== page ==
Anglo American reported a six per cent increase in 2013 underlying operating profit to 6.6bn dollars as currency gains offset falling commodity prices.
The company said a weak South African rand against the dollar, improved copper and platinum sales and the contribution of its increased stake in De Beers helped to boost annual results.
Pre-tax profit for the year to December 31st came to $1.7bn, compared to a loss of $171m a year earlier.
Underlying earnings fell 7% to $2.67bn, owing mainly to lower realised prices.
During the period the company was forced to review safety measures at operations after 14 employees and contractors died in work related incidents. Two employees are still missing.
"We are elevating our focus on achieving zero harm in the workplace, through leadership behaviours at every level, business processes and further strengthening of major risk hazard assessments," the firm said.
The also had to contend with safety stoppages at Kumba Iron Ore which hurt production. While there were no deaths at the South African mining business, there was a worsening in injuries.
Total iron ore output fell 2% to 42.4m tonnes as a result.
However, underlying operating profit at the business increased slightly from $3.042bn to $3.047bn as a result of a 1% increase in average export iron ore prices and a weaker South African rand, partly offset by a 1% decrease in export sales volumes.
Copper production rose 17% to 775,000 tonnes, driven by Los Bronces from the fully ramped up Confluencia plant and improved ore, and higher grades and recoveries at Collahuasi.
Metallurgical coal output was up 25 to 31.2m tonnes, bolstered by longwall improvement programmes at Moranbah North and Capcoal's underground operations. Thermal coal output, on the other hand, dropped 2% to 67.6m tonnes as wet weather interrupted operations at New Vaal and strikes impacted Cerrejón.
Nickel production fell 12% to 34,400 tonnes following the termination of production at Loma de Níquel from September 2012.
Platinum and diamond output edged by 5% and 12%, respectively.
Net assets at the end of the period were $6.4bn lower than a year ago due to net movements in equity including currency translation adjustments, dividends and retained earnings in the year.
Total net debt came to $10.7bn at the end of the period, up from $8.5bn in 2012.
Capital expenditure rose from $6.03bn in 2012 to $6.26bn in 2013, as a result of the higher investment at Minas-Rio and Grosvenor, and the increased holding in De Beers.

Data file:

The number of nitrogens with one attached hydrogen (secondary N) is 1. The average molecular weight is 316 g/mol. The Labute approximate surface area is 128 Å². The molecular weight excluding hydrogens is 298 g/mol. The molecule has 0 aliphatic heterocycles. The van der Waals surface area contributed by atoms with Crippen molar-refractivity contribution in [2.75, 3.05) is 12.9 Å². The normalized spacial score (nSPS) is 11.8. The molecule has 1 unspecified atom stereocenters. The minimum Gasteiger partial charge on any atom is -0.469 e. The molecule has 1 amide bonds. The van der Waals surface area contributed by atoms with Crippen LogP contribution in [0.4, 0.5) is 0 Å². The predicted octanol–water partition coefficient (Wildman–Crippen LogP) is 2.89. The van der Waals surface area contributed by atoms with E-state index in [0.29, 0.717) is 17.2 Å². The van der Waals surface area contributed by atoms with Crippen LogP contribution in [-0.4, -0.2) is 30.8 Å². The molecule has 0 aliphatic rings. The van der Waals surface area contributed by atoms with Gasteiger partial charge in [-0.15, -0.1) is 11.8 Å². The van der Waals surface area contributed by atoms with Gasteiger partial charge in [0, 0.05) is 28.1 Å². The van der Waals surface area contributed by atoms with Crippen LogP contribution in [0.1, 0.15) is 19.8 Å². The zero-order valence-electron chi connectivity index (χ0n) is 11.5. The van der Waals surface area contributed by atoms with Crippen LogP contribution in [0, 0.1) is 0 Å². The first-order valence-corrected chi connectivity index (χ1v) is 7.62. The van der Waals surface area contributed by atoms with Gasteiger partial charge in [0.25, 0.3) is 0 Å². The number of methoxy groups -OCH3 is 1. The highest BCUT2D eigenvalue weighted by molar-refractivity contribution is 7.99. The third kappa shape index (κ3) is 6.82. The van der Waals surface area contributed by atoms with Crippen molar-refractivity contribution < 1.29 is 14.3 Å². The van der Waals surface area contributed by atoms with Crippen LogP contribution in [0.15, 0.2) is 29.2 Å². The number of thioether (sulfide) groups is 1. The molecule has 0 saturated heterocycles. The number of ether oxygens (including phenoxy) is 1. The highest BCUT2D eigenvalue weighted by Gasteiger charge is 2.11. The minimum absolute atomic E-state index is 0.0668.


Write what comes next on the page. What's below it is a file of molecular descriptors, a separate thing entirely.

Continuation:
Chief Executive Mark Cutifani said the company was making headway in its so-called Driving Value strategy to restructure the business and address tough market condition.
"While I expect headwinds to continue in 2014 as we reset the business, the benefits of much-improved operational processes and performance will flow through largely in 2015 and 2016, he said. "In the immediate-term, we have already delivered significant sustainable improvements, including early operational improvements, overhead reduction and reducing early-stage project expenditure."
He said the world economy should strengthen this year and next and China should continue to grow by 7%.
Arsenal Holdings reported a 28 per cent rise in half-year football turnover to 135.9m, driven by growth in broadcast income.
Broadcasting income came to £52m in the six months through November 2013, up from £10.1m a year earlier, mainly as a result of the Premier League's new contracts with Sky and BT.
Match day income increased to £45m from £37.8m with the Emirates Cup returning to the pre-season schedule and the UEFA Champion League qualifying round providing an additional home game.
Commercial and retail revenues rose to £38.4m from £27.7m, boosted by the extended partnership arrangements with Emirates.
Profit on sale of player registrations, however, dropped to £6.1m from
As a result the company reported a loss before tax to £2.2m, compared to a profit of £17.8m
Overall operating profits from football jumped to £22.2m from £4.4m.
"This clearly demonstrates the significant positive impact which is derived from the combination of the new broadcasting contracts and our own commercial growth," said Chairman Chips Keswick.
Telecoms group IPPlus hailed progress in its call centre business but launched a review of its document storage arm after difficult trading.
IPPlus said its Ansaback contact centre operation lifted first-half revenue by 37% in the six months to December 31st despite increasing staff to help it secure bigger contracts.
The group's call centre software business, CallScripter, had a harder-than-expected first half due to delays in securing larger deals.
Its IP3 Telecom telephony services business boosted revenue by 18% against a year ago, with new business contracts exceeding management hopes.
But the company's Ancora Solutions document storage and disposal arm faced difficulties with revenues falling from last year's record six-month sales and returning to more modest 2011 levels, prompting IPPlus to review it.
"Trading remains tough with private sector companies reluctant to move and invest in new buildings and plant. In view of its poor performance, the directors are considering the options to develop and review this division," the group said.
Pre-tax profit rose to £613,984 from £174,732 last time on revenue of £4.7m, up from £4.06m a year ago.
IPPlus said difficult trading conditions were likely to continue throughout 2014, but added: "Nevertheless the board looks forward to reporting further progress."